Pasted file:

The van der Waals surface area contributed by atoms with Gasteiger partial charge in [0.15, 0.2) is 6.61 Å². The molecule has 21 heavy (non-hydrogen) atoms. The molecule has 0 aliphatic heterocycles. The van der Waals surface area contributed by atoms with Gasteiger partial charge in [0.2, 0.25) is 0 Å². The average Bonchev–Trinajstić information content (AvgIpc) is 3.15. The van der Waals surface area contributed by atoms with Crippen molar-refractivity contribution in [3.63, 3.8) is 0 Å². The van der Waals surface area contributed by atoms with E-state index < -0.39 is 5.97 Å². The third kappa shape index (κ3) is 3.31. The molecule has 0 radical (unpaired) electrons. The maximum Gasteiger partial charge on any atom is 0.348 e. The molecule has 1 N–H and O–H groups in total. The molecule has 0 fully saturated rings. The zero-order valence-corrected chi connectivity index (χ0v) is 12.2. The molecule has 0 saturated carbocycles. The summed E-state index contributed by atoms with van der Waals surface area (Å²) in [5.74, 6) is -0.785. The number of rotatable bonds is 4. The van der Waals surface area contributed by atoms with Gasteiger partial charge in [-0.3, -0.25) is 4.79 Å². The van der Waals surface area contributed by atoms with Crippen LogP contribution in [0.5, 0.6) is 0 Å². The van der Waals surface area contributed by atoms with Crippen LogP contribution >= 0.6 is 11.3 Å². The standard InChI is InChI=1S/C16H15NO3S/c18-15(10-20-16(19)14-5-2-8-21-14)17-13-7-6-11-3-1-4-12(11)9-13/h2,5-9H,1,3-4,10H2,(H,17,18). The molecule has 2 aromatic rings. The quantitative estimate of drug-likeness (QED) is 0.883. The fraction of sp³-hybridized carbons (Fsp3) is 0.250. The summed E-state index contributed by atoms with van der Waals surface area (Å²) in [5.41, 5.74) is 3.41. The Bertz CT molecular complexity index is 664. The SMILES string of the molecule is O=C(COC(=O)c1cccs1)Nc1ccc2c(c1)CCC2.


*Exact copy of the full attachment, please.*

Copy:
The van der Waals surface area contributed by atoms with Gasteiger partial charge in [0.15, 0.2) is 6.61 Å². The molecule has 21 heavy (non-hydrogen) atoms. The molecule has 0 aliphatic heterocycles. The van der Waals surface area contributed by atoms with Gasteiger partial charge in [0.2, 0.25) is 0 Å². The average Bonchev–Trinajstić information content (AvgIpc) is 3.15. The van der Waals surface area contributed by atoms with Crippen molar-refractivity contribution in [3.63, 3.8) is 0 Å². The van der Waals surface area contributed by atoms with E-state index < -0.39 is 5.97 Å². The third kappa shape index (κ3) is 3.31. The molecule has 0 radical (unpaired) electrons. The maximum Gasteiger partial charge on any atom is 0.348 e. The molecule has 1 N–H and O–H groups in total. The molecule has 0 fully saturated rings. The zero-order valence-corrected chi connectivity index (χ0v) is 12.2. The molecule has 0 saturated carbocycles. The summed E-state index contributed by atoms with van der Waals surface area (Å²) in [5.74, 6) is -0.785. The number of rotatable bonds is 4. The van der Waals surface area contributed by atoms with Gasteiger partial charge in [-0.3, -0.25) is 4.79 Å². The van der Waals surface area contributed by atoms with Crippen LogP contribution in [0.5, 0.6) is 0 Å². The van der Waals surface area contributed by atoms with Crippen LogP contribution >= 0.6 is 11.3 Å². The standard InChI is InChI=1S/C16H15NO3S/c18-15(10-20-16(19)14-5-2-8-21-14)17-13-7-6-11-3-1-4-12(11)9-13/h2,5-9H,1,3-4,10H2,(H,17,18). The molecule has 2 aromatic rings. The quantitative estimate of drug-likeness (QED) is 0.883. The fraction of sp³-hybridized carbons (Fsp3) is 0.250. The summed E-state index contributed by atoms with van der Waals surface area (Å²) in [5.41, 5.74) is 3.41. The Bertz CT molecular complexity index is 664. The SMILES string of the molecule is O=C(COC(=O)c1cccs1)Nc1ccc2c(c1)CCC2.